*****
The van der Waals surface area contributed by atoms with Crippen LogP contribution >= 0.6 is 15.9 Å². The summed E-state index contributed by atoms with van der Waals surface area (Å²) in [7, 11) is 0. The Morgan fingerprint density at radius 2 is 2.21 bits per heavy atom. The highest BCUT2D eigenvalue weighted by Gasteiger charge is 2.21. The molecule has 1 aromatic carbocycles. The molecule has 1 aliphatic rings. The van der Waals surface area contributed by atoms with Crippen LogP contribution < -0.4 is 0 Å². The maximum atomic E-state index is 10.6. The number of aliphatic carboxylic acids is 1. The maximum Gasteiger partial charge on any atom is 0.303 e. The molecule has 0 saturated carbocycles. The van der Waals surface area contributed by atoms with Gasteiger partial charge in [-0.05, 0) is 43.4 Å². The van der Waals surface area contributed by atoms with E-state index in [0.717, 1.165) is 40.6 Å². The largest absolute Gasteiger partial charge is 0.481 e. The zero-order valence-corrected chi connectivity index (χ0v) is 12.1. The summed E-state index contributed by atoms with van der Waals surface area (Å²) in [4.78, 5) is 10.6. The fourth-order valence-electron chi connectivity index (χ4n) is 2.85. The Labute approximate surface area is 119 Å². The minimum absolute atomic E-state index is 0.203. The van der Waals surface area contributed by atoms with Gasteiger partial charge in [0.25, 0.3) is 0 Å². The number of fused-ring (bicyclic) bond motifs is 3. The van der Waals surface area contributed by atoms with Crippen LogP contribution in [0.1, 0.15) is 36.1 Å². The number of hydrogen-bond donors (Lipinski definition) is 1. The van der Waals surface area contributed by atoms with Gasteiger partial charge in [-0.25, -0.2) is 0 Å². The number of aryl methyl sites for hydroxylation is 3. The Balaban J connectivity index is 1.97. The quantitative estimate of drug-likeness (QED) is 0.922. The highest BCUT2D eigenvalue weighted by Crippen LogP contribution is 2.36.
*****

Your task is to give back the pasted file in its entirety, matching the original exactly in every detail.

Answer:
The van der Waals surface area contributed by atoms with Crippen LogP contribution >= 0.6 is 15.9 Å². The summed E-state index contributed by atoms with van der Waals surface area (Å²) in [7, 11) is 0. The Morgan fingerprint density at radius 2 is 2.21 bits per heavy atom. The highest BCUT2D eigenvalue weighted by Gasteiger charge is 2.21. The molecule has 1 aromatic carbocycles. The molecule has 1 aliphatic rings. The van der Waals surface area contributed by atoms with Crippen LogP contribution < -0.4 is 0 Å². The maximum atomic E-state index is 10.6. The number of aliphatic carboxylic acids is 1. The maximum Gasteiger partial charge on any atom is 0.303 e. The molecule has 0 saturated carbocycles. The van der Waals surface area contributed by atoms with Gasteiger partial charge in [-0.05, 0) is 43.4 Å². The van der Waals surface area contributed by atoms with E-state index in [0.717, 1.165) is 40.6 Å². The largest absolute Gasteiger partial charge is 0.481 e. The zero-order valence-corrected chi connectivity index (χ0v) is 12.1. The summed E-state index contributed by atoms with van der Waals surface area (Å²) in [4.78, 5) is 10.6. The fourth-order valence-electron chi connectivity index (χ4n) is 2.85. The Labute approximate surface area is 119 Å². The minimum absolute atomic E-state index is 0.203. The van der Waals surface area contributed by atoms with Gasteiger partial charge in [0.25, 0.3) is 0 Å². The number of fused-ring (bicyclic) bond motifs is 3. The van der Waals surface area contributed by atoms with Crippen LogP contribution in [0.1, 0.15) is 36.1 Å². The number of hydrogen-bond donors (Lipinski definition) is 1. The van der Waals surface area contributed by atoms with Gasteiger partial charge in [-0.25, -0.2) is 0 Å². The number of aryl methyl sites for hydroxylation is 3. The Balaban J connectivity index is 1.97. The quantitative estimate of drug-likeness (QED) is 0.922. The highest BCUT2D eigenvalue weighted by Crippen LogP contribution is 2.36.